The battle is over. Your heart is still thumping hard and the adrenaline still flowing as you admire your catch of a lifetime. What next? Do you let it go? It's your choice, It may survive to fight another battle. Do you keep it to eat? If regulations permit, it's your God giving right. Or... do you keep it to be mounted or molded? Preserving the memory and beauty of your catch is a good choice.
To get the most out of your mount starts right after you pull it out of the water. Whether you're going to have it mounted as a skin mount (taxidermy) or molded (a mold made of your fish and reproduced as a replica) these simple tips will help keep your fish in the best condition before delivering it to the artisan of your choice.
Handle the fish with care as not to damage the fins or loose scales. Try not to use a net, or use a net that will not damage the tail or fins. If you have a camera take a picture soon after catching the fish. This will help the artist to paint the mount accurately.
Next step is getting the fish to the taxidermist or your freezer. Keep the fish in a cooler with the coldest water possible. The best is 2/3 water, 1/3 ice cubes. Avoid putting fish directly in or on ice alone.
If you can't get it to the taxidermist right away wrap the fish in a wet cloth, place in a plastic bag and lay it on a flat surface in a freezer (not directly on a wire freezer rack as this could cause damage to the skin). If the fish ends up being in the freezer more than a month, take the cloth wrapped fish out of the plastic bag once a month and do a quick soak in water to keep it from dehydrating. Place it back in the plastic bag and into the freezer. Try to get it to the taxidermist within 6 months or within 2 months if it is to be molded.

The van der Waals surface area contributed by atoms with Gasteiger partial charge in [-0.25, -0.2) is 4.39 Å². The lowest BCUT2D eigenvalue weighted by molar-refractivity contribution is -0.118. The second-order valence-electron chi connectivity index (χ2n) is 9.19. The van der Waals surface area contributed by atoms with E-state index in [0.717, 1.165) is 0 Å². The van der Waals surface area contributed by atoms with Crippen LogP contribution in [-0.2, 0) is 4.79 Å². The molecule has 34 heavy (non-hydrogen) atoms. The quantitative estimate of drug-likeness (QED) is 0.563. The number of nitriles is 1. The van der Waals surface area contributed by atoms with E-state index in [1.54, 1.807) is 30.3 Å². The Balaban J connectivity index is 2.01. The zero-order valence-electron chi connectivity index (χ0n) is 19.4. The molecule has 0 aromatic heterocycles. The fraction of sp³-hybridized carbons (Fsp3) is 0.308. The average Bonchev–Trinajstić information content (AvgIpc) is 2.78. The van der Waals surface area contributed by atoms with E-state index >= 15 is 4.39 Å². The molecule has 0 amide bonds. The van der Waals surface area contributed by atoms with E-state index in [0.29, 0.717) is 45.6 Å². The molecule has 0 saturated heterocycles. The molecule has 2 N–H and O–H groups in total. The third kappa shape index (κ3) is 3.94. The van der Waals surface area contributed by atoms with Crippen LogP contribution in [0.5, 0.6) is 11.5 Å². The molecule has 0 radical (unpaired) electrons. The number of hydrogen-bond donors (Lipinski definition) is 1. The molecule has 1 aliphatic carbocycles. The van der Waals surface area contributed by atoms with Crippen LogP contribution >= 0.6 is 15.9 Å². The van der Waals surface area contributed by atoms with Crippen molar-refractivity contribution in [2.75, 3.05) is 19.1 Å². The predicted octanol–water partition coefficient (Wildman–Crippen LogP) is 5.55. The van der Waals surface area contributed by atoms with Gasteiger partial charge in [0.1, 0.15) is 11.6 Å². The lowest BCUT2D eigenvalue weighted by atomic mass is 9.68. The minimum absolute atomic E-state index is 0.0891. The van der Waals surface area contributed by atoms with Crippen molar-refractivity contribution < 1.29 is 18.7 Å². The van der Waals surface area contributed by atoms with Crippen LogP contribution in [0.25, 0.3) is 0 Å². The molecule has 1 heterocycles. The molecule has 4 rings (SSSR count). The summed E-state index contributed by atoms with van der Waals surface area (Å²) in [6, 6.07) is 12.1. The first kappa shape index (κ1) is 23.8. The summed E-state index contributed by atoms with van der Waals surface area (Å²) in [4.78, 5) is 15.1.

For a catch & release replica, where you release the fish and buy a replica that best represents that fish, follow these steps.
Handle the fish with care! When reeling in the fish, don't play it out to much. This will cause to much stress for recovery.
Avoid the use of a net if possible. Wet your hands before you handle it.
Take a quick side shot picture of the fish, ultimately by someone else with you holding it horizontally, supporting the weight of its body.
Take two measurements of the fish, total length and girth (widest part around body). Use a flexible tape measure or cut fishing line to length for each measurment.
Promptly release the fish back into its watery world to fight another battle.
The first step in a quality mount starts with you.
Good Luck & Good Fishing,